THE LONG HAUL: A Very 2021 Holiday Gift Guide for Musicians
’Tis the season to be merry! While many of us try to drown the woes of cold weather and COVID spikes with apple cider and cozy sweaters, others turn to capitalism and consumerism for comfort, especially on Black Friday and the frenzied weeks that follow. I love deals and shopping just as much as the next person, and retail therapy is no joke; buying something gives you a nice hit of dopamine, and a sense of control that feels so out of reach right now. Plus, it’s fun to choose gifts for friends and loved ones and anticipate the joy they might feel upon receiving them.
But this holiday season, I’m having trouble feeling positive about anything. On the Wednesday before Thanksgiving my husband tested positive for COVID-19. He had a very mild case thanks to vaccines and recovered quickly, but we had to call my parents and cancel their plans to visit for the holiday. I was supposed to be leaving for an international tour a week later, so the exposure sent me into somewhat of a panic. I retreated to our camper and the two of us spent the holiday eating lonely turkey burgers and attempting to converse by shouting through a closed glass door from about 15 feet apart. On Black Friday, I binge watched Selling Sunset until I had a pounding migraine and tried to ignore the news stories about the Omicron variant by dousing myself in the sheer obscenity of the one percent. After successfully avoiding COVID for over a week, my entire UK/Europe tour was canceled anyway because of COVID-related lockdowns and concerns. No holiday, no work, no income, no adventure this season! All of this got me thinking about what gifts the musician class could really use this year, though I think most of these are universally applicable. So I came up with a short, and, in my opinion, very reasonable list. If only I knew where to buy these things!
1. Job security: While being a freelance musician has always been a career full of fluctuations, never before has it felt so tenuous. With entire tours being canceled on the spot when one band or crew member tests positive for COVID, and having no idea when and if tours will go ahead, “financial planning” feels like a thing of the past. My new strategy is to overbook, knowing that only half of the events will happen. But that occasionally backfires when everything goes ahead and you end up with a month of work with no days off. Additionally, there’s the whole other issue of needing to work (no more government benefits, you lazy artists!) but having to constantly decide if you’re doing something morally wrong by taking part in unsafe events that could contribute to the spread of COVID. If I could ask Santa for one thing this season, it would be a big ol’ shiny red box of knowing what the rules are, not being responsible for public safety, and being able to work and expect income as planned.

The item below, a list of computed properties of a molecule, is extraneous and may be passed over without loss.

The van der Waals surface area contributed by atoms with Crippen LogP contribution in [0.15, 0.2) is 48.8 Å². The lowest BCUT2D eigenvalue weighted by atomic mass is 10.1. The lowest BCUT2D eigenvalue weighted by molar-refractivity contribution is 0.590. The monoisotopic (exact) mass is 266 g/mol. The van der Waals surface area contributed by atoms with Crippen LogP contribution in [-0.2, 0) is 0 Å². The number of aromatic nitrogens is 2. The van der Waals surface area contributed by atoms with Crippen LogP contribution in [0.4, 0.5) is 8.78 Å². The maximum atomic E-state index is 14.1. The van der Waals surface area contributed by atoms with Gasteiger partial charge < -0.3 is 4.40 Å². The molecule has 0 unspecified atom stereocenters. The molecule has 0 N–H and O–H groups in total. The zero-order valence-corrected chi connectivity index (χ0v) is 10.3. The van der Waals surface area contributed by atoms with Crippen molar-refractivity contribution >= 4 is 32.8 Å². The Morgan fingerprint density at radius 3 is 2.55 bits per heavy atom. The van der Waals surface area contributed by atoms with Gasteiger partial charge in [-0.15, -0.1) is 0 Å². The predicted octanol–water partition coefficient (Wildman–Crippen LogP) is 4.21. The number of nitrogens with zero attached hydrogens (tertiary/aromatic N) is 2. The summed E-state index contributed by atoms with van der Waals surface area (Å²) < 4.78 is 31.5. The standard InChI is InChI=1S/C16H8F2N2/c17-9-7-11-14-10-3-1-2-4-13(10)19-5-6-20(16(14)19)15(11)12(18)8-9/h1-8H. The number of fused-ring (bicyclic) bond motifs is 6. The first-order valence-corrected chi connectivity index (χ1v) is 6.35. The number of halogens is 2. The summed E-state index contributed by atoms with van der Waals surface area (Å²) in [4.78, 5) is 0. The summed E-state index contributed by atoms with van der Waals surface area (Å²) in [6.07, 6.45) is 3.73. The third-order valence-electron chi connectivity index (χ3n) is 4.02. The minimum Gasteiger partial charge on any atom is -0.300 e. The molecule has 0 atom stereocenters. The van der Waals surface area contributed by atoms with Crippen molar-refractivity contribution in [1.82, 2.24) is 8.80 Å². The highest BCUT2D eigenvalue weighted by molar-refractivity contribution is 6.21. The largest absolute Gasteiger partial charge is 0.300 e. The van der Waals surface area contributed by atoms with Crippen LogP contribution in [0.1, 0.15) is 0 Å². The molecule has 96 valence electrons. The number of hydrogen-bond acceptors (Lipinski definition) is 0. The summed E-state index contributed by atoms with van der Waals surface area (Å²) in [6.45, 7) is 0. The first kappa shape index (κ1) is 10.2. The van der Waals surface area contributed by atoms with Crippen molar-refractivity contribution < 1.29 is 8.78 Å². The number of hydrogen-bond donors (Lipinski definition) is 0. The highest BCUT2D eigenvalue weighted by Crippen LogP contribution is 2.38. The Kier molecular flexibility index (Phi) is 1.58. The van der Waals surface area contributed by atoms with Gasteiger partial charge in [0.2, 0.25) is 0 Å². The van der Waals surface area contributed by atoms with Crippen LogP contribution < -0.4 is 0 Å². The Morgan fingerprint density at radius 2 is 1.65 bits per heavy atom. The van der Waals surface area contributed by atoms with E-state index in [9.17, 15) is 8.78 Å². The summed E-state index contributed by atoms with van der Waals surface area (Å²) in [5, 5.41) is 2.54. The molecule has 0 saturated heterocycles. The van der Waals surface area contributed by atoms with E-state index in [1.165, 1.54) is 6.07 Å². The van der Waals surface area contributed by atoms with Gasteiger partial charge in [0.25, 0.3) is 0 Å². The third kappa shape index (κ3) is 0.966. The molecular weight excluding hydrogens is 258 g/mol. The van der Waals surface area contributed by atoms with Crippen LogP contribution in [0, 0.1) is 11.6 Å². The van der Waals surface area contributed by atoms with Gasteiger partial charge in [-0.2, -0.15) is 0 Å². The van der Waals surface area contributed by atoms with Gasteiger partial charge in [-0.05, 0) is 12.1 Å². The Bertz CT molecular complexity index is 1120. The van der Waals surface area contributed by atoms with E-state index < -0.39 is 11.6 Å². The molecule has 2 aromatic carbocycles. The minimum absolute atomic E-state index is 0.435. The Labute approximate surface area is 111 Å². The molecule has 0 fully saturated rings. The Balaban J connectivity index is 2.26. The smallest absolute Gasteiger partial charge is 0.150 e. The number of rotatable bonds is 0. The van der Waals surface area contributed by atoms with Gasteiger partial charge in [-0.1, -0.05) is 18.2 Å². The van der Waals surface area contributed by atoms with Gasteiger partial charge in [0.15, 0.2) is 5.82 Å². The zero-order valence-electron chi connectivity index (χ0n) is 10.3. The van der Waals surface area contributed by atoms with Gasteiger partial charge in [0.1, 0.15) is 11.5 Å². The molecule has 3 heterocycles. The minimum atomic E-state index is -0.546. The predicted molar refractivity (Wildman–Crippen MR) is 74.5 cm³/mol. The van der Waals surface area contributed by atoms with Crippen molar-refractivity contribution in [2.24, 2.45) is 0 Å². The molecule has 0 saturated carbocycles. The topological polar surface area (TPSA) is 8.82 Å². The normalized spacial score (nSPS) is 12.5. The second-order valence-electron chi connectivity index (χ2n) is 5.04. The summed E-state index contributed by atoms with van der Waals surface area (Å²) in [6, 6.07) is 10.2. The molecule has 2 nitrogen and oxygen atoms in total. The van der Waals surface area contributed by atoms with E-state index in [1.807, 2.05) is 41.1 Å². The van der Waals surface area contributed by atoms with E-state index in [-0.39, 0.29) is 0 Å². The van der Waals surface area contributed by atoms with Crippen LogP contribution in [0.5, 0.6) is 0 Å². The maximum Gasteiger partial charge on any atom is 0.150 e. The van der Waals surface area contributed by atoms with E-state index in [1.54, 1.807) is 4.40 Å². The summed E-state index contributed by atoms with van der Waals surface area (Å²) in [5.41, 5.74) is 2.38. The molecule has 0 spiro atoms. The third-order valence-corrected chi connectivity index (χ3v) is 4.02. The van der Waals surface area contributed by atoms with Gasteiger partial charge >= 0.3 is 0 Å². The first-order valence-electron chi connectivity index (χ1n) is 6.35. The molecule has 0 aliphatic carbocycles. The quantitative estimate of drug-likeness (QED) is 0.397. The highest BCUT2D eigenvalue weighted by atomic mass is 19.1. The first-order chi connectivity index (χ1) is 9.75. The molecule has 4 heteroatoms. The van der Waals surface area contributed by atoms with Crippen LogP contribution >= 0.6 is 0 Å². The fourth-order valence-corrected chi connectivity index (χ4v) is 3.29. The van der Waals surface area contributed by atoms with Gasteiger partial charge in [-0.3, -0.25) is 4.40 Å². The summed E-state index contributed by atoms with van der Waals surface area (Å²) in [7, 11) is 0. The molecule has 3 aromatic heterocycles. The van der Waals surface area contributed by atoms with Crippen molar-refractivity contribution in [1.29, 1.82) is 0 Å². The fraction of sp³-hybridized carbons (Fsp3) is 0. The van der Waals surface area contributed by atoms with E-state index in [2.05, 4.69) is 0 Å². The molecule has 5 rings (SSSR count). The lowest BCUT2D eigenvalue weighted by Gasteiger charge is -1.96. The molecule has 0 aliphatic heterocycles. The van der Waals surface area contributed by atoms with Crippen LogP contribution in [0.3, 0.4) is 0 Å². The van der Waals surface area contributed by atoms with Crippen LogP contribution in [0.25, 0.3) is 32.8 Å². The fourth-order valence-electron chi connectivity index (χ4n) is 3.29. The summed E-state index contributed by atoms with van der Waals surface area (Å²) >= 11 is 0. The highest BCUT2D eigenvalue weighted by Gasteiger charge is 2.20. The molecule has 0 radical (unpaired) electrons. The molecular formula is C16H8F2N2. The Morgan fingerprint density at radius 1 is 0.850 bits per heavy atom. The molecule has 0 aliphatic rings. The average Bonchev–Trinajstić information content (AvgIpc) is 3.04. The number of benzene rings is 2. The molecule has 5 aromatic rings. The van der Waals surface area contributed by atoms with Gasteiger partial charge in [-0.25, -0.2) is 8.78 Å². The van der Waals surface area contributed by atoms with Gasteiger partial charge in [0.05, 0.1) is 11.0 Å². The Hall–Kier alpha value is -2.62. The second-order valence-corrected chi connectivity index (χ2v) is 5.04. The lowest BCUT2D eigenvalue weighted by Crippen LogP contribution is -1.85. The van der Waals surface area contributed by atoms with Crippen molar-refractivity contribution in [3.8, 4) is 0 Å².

2. A Public Health Care Option: Last month, my husband broke his collarbone while out on a run during the second day of a two-week tour. Despite being in intense pain he called a bandmate to pick him up instead of an ambulance because he was afraid of the expense. He was then taken to the nearest urgent care, where he was given an X-ray, prescribed Oxy, and told not to move his arm for 4-6 weeks. While we haven’t seen the medical bills yet, we did receive a courtesy call from our health insurance company (we have insurance through the healthcare.gov marketplace) to let us know that he had visited an out-of-network emergency room (in Connecticut; we live in Nashville) so the visit wouldn’t be covered. Hanukkah Harry, could you bring us the miracle of a functional health care system this season?
3. Fair Pay from Streaming Services: Spotify and other streaming services have successfully rendered physical distribution or digital purchasing of music obsolete, forcing musicians to grovel for playlist adds in order to make any money off of the art that they spend thousands of dollars to create. The UMAW (Union of Musicians and Allied Workers) is asking Spotify to raise their artist payout from $.0038 per stream to $.01 per stream. That’s ONE PENNY per play, meaning someone has to play your music a total of one thousand times for you to make $10 (which is the least you would make for an album sale pre-streaming services). Let me reiterate that this is the raise that’s being requested. Just for some perspective, Spotify CEO Daniel Eck is currently worth $3.7 billion, according to Forbes. Now, many of the items on this holiday list are complicated, requiring a lot of collaboration from lawmakers or entire industries, but this particular request requires only ONE company to get on board. C’mon, Spotify, make our dreams come true this Christmas!
Over these past years of political polarization, I’ve come to realize that even as we yell and scream at each other about (real and important) issues of vaccine mandates, white supremacy, and constitutional rights to kill one another with assault rifles, the vast majority of us are just little ants slaving away for the capitalist machine. As musicians, or any working class residents of the US for that matter, we all know what would really help, but we also know that it’s not going to happen anytime soon! So, if getting a good deal on a new TV for Black Friday is the balm that soothes that deeply painful knowledge, I completely understand.